On this page you will find everything you need to know about the structure of the bachelor’s degree course in economics offered by the University of Münster, compulsory modules, modules selected from lists of options, and the bachelor’s thesis.

Course Structure

The normal length of the degree course is six semesters (three years of study). It has a modular structure, and the content rests on three pillars: business administration, economics, and a mixture of quantitative methods and law.
The course sequence is based on the assumption that students embark on their studies in the winter semester. Both the modules and the course sequence can be found in the module guide book, which will be an indispensable companion throughout your time at the University.

In the first two years of your studies, you will be familiarised with the essentials of economics. The spotlight will be turned successively on microeconomics and macroeconomics. You will also be introduced to the principles of business administration and private law, and you will be taught how to apply quantitative methods. In the third year you can specalise in subjects of your choice by selecting modules from a list of options. One of the modules you select must be a seminar in which you will learn how to do academic work by writing a term paper. In addition to the three compulsory elective modules about economics, you choose two compulsory elective modules about business administration. This will enable you to acquire in-depth knowledge in this domain, too. At the end of the course you have to write a bachelor’s thesis to demonstrate your ability to apply your newly acquired skills and knowledge to the resolution of an academic problem.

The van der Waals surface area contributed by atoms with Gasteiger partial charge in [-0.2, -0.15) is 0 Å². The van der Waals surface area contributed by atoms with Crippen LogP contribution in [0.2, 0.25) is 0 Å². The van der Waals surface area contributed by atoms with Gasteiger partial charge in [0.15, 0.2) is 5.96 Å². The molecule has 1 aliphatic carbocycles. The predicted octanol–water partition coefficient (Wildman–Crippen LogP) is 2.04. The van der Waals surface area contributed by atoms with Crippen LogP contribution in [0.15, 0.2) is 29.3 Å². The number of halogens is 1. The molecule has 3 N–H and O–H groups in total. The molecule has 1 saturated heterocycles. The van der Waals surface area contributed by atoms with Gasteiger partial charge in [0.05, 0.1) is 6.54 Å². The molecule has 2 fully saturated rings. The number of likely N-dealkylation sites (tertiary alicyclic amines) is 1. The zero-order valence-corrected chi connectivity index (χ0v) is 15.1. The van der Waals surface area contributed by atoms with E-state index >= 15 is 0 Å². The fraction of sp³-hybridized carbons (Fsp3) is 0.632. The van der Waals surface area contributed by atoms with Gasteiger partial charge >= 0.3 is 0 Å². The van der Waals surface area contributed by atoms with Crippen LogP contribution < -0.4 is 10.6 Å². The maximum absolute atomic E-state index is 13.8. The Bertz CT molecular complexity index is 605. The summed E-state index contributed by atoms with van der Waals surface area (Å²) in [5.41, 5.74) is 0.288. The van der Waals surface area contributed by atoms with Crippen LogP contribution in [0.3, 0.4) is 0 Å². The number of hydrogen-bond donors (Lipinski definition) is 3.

Compulsory Elective Modules for Students of Economics

The third year affords numerous opportunities for specialisation and the acquisition of in-depth knowledge. Thus, for instance, students can opt for classes in subjects such as energy economics, transport economics, international economics, business cooperation or economic history. A detailed list of core electives can be found in the module guide book. Altogether you have to take three compulsory elective modules devoted to economics. One of the three modules must be a seminar which will serve as a springboard for work on a bachelor’s thesis.

Bachelor’s Thesis

In a bachelor’s thesis acquired knowledge has to be applied to a current economic problem. The purpose of the thesis is to demonstrate that a BA candidate can tackle a problem with the aid of scientific methods and complete work within prescribed time limits without external assistance. Students working on a thesis develop the capacity to translate into a body of coherent arguments the knowledge they have accumulated during the course. They also learn how to write academic texts and read up specialist literature unaided.

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